Northern Michigan Restaurants: Summer vacays call for evenings with great friends and fabulous meats at intimate Up North eateries. Order up your favorite cut.
Polished pine paneling, giant fieldstone fireplaces and the unmistakably succulent effusion of hand-cut steaks caramelizing over open flame means you’ve stepped into the friendly environs of The Douglas Lake Bar and Steakhouse. With a panoramic view of the wilderness shoreline and an infectious vibe of vintage resort culture and embedded northern machismo, the DLB—as locals know it—is where appetites and rustic haute cuisine converge at the tip of the Mitt. Sought out for their magnificently marbled steaks like the signature DLB Steak au Poivre, a peppercorn encrusted filet anointed with cognac Dijon cream sauce, the Douglas Lake Bar also serves up fresh Great Lakes fish and crisp steakhouse salads. The wine list boasts local whites, iconic California cabernets and Oregon pinot noir along with a few creative Old World selections. Take up your steak knife and read on for a midsummer carnivore’s tour of the North.
Top flight meats and casual resort atmospheres. Perfect endings to days of sun with your posse.
The Glenwood 4604 Main Street, Onekama 231.889.3734
Devour your porterhouse with an eyeful of Onekama’s azure Portage Bay at this 1920’s resort where big steaks and bigger martinis conspire to collective happiness.
Boone’s Long Lake Inn 7208 Secor Road Traverse City 231.946.3991
The whole bull gives itself happily to the capable grill soldiers at Boone’s, who will deliver unto you filets, porterhouses, T-bones, 18-ounce strips and as much prime rib as your inner wolf can handle.
Shanahan’s Prime 9600 Club House Drive, Charlevoix 231.547.9796
Newly opened in the Charlevoix Country Club, Shanahan’s delivers à la carte prime, aged steaks with rich accoutrements like lobster mac and cheese, daily risottos and fresh asparagus.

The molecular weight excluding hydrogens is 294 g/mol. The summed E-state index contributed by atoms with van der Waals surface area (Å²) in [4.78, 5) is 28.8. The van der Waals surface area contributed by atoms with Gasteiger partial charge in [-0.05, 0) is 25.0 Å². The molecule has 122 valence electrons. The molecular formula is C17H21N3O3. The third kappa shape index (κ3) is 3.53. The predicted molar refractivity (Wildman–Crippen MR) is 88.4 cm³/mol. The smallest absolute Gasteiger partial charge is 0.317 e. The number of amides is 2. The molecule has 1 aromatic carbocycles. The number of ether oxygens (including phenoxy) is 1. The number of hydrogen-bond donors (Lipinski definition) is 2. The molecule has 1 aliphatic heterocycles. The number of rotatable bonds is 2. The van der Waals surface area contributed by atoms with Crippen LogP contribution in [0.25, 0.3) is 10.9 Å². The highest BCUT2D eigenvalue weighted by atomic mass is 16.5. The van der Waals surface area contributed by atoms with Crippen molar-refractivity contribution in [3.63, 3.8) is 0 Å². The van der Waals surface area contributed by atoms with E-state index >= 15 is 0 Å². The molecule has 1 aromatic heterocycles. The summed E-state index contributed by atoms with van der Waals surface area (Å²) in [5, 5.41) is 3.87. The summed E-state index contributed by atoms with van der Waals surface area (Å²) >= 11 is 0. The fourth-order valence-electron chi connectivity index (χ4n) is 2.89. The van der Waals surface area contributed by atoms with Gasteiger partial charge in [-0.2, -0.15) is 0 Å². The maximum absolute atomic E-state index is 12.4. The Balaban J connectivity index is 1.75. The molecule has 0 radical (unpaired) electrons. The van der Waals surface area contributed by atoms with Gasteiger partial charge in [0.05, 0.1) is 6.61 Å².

Mode’s Bum Steer 125 East State Street, Traverse City 231.947.9832
The archetypal vintage steakhouse, Mode’s will hook up your meat hunger with an iceberg wedge, a massively loaded baked potato and expertly grilled Black Angus bounty of the cut and magnitude of your choosing. Fabulous lamb for the non-beef inclined.
Wes Garrett Chef, Douglas Lake Bar & Steakhouse, Pellston
Cheboygan native Wes Garrett caught the cooking fever at 15 and has pursued his passion as an apprentice chef around the kitchens of the North. Garrett landed at the bucolic Douglas Lake Bar and Steakhouse in 2006, where he has perfected his prime Angus voodoo to the delight of all Northern carnivores. We let Wes wax poetic about aging, seasoning and grilling the perfect piece of meat.
Dry aging requires a controlled environment and gives a very intense beef flavor, which can be too much for some people. I buy the best prime and choice grade cuts I can find and wet age (refrigerate) for about six weeks; this breaks down the proteins and muscle tissue and gives the steak great flavor and tenderness.
The first step is to bring the steak up to room temperature for 15–20 minutes to ensure even cooking. Make sure your grill is as hot as possible for a proper sear. I like to season with a generous amount of either Montreal steak seasoning or coarse sea salt and black pepper just before the steaks hit the flame. For a perfect medium steak look to cook it about 7 minutes on the first side and 3 to 4 minutes on the flip side. It’s very important not to turn your steak more than once.